1411 A constabulary for women

Vancouver’s Women in Blue: Trailblazers of the Vancouver Police Department, 1904-1975
by Carolyn J. Daley, with a foreword by Bev Busson

Maple Bay: Ruddy Duck Press, 2020
$49.95 / 9781999279202

Reviewed by Phyllis Reeve


“I don’t remember the first time I drew my gun.”

That’s one way to grab the reader’s attention. It’s the opening sentence of the author’s preface to this informative and often passionate documentary about the career chosen by herself and a few – too few -other dedicated women.

Deputy Chief Constable (Retired) Carolyn Daley joined the Vancouver Police Department in 1975, part of the “first group of women to be recruited, hired, trained, paid and deployed under the new rules, guaranteeing a totally equal footing with the men.” She served for 28 years.

Equality had been a long time coming — seventy-one years after the VPD hired Matta Raymond to serve as a “matron” from 1904-1907, providing care for female prisoners, but also observing and speaking out about contributing societal factors. Even when it came, it was not quite equal.

Deputy Chief Constable (retired) Carolyn Daley

In an introductory disclaimer, Daley insists the book is “not about the individuals who were loath to welcome women officers and it is not intended to recount the times when women were treated poorly by their male counterparts or supervisors. This document stands in celebration of those who chose to serve, despite those odds.” But of course it must be both a celebration of the trailblazers and a solid contribution to BC’s herstory, as well as an important testament to the overlap of criminal justice and social justice on the streets of the province’s largest city.

The main book is divided chronologically. Chapter 1, “Feeling the Need 1886-1921,” begins at the beginning, with the formation of the Vancouver Police Department 39 days before the disastrous fire of 1886, and the subsequent years of lobbying for separate apartments for female prisoners and for a “matron” in charge. The first women constables were hired in 1912, and for some time the actual difference between a “matron” and a “policewoman” or a “constable” remained unclear. The hiring was done “with the expectation of satisfying the calls from the community for women police while, at the same time, protecting the dominant role of men in policing.”

Lurancy Harris and Minnie Millar, hired in June 1912, were the first women in Canada to be given the full powers of police constables
Matrons Say and Heathorn, of the VPD Women’s Division on foot patrol in 1939. Say would later become a constable and in charge of the women’s jail; Heathorn became a nurse in the women’s jail. Bessie Say had once worked as a matron in the Holloway prison in London when suffragettes Lydia and Sylvia Pankhurst and Carrie Nation were jailed there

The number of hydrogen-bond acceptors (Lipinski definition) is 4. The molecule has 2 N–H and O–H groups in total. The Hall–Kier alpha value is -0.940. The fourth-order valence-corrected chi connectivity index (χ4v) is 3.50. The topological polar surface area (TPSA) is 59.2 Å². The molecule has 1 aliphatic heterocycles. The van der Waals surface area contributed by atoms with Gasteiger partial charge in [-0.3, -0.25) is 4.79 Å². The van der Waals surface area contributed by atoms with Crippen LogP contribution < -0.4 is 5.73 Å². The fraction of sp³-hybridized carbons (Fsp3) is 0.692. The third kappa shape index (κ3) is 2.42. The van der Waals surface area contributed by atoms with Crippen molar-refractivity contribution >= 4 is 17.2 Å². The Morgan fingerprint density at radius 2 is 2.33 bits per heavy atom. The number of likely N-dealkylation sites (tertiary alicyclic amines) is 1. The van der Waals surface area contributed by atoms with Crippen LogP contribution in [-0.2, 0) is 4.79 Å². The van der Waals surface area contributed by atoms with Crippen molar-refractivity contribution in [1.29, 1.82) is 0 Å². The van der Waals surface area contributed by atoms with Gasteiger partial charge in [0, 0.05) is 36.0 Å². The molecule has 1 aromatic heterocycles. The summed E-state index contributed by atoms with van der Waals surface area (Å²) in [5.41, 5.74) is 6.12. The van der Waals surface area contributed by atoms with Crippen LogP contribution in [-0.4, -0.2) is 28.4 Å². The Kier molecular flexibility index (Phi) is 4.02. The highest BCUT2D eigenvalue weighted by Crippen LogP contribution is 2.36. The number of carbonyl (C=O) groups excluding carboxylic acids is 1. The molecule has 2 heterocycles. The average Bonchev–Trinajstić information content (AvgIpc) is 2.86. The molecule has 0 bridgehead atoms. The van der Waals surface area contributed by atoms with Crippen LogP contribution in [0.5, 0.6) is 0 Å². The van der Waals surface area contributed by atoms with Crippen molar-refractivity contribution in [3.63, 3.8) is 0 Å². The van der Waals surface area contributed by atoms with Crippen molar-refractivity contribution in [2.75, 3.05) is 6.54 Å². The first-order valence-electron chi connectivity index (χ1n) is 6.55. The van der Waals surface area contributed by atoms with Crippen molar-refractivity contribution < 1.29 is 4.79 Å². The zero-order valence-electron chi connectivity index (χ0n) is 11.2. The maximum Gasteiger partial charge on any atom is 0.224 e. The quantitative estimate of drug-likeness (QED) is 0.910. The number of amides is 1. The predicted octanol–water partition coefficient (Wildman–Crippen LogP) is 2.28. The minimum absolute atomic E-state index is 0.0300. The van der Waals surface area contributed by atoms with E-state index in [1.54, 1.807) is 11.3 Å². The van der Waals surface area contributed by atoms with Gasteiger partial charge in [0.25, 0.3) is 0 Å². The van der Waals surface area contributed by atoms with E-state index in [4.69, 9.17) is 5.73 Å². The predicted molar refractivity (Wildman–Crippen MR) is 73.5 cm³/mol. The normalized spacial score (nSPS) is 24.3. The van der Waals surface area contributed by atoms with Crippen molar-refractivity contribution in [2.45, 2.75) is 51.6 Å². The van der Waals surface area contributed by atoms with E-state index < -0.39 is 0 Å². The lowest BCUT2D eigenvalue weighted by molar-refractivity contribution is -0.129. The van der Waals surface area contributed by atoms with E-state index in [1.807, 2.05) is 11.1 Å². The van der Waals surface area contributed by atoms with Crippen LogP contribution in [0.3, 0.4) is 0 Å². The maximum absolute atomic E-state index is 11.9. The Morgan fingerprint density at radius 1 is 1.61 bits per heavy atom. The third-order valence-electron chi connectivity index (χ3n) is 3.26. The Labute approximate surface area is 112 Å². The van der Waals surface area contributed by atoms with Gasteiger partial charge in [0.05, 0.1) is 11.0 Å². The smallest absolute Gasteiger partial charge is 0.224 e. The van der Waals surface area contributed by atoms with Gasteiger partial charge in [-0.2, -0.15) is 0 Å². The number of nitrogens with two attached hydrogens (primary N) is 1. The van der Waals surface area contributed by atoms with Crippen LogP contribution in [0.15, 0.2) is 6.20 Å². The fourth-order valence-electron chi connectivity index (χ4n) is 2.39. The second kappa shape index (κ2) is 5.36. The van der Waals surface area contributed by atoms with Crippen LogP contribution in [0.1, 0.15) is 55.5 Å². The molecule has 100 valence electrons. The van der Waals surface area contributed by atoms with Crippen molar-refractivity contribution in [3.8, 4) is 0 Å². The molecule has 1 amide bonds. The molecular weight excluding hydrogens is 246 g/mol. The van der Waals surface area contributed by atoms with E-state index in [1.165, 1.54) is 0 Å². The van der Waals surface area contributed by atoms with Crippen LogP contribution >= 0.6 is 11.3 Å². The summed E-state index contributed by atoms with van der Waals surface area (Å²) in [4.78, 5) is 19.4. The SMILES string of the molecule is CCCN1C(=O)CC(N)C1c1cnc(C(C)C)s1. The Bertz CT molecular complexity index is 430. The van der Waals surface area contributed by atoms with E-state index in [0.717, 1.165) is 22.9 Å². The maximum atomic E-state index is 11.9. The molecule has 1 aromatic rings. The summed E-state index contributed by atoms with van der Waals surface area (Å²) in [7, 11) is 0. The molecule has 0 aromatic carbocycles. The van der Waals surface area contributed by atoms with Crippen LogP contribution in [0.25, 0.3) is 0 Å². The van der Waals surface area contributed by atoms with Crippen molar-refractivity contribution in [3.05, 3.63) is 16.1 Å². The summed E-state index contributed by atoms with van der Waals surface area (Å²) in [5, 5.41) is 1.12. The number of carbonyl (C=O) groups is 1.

Through Chapter 2, “Seeing the Challenge 1922-1949,” the city authorities faced growing pressure from such community groups as the Equal Moral Standards of the Local Council of Women, backed by 19 other organisations, calling for the establishment of a Women’s Bureau within the VPD. Chief Constables and Police Commissioners pleaded various excuses, including finances, for denying such requests. In 1928 a Women’s Division was formed. At every stage there was a tendency to reinvent the wheel, forgetting previous deployment of women, asking the same questions, “solving” the same problems all over again.

By Chapter 3 “Planning the Journey 1950-1965” policewomen, like their sisters in all walks of life, were “actively competing for footholds in the hierarchy and framework of society.” Media were taking note. On May 3, 1950 the Vancouver Province interviewed Inspector Nancy Hewett, who described their duties as cases involving women and juveniles, patrolling dance halls, cafes, street corners, rooming houses, hotels “and anywhere youngsters might be found in questionable surroundings or company.” They patrolled the night streets but were not issued firearms. Why not? Good question, it turns out. Daley notes “an evolutionary awakening in the 1960s as to what a capable female might pursue vis-a-vis employment and life in general.” There were opportunities for greater involvement in traditional police roles and salaries were raised to equal those of their male counterparts but until 1972 promotion remained based on gender discrimination: “regulations required the woman to resign in order for her husband to be promoted. There was no mention of the reverse situation even being considered.”

Policewomen Ann McKetchen, Jacquie Delmonico, and Aretha Nowlin focus on the bullseye in the newly constructed police department revolver range, 1950
Marilyn MacDonald on regular patrol duty as a fully certified police constable, 1976

Still, “things were looking up” as the story heads into “Chapter IV: Plotting the Course 1966-1974.” Marylyn A. Sims, hired in 1966, became the first woman in Vancouver to be promoted to the ranks of Corporal and Detective, with the less welcome distinction of being “the first female officer to come up against resistance to the notion of promoting women into any operational supervisory roles in the mid to late 1970s.” The pendulum swung back to reassign female officers to answer phones and escort female prisoners. They were supposed to be content with a new style of hat and a recruiting brochure advertising their equal status with policemen, “having the same authority and responsibility in the detection of crime, the apprehension of offenders and the preservation of the public peace.” Reality took a while to catch up with the advertisement. This chapter is a good read, partly for the stories told in the participants’ own words, but also for the excitement of watching events within the VPD play out in the wider context. After all, what was the Department to do with these women? How should they be dressed? Where would they carry guns? Surely not in handbags? Where in the physical plant could they be accommodated? Not insurmountable problems.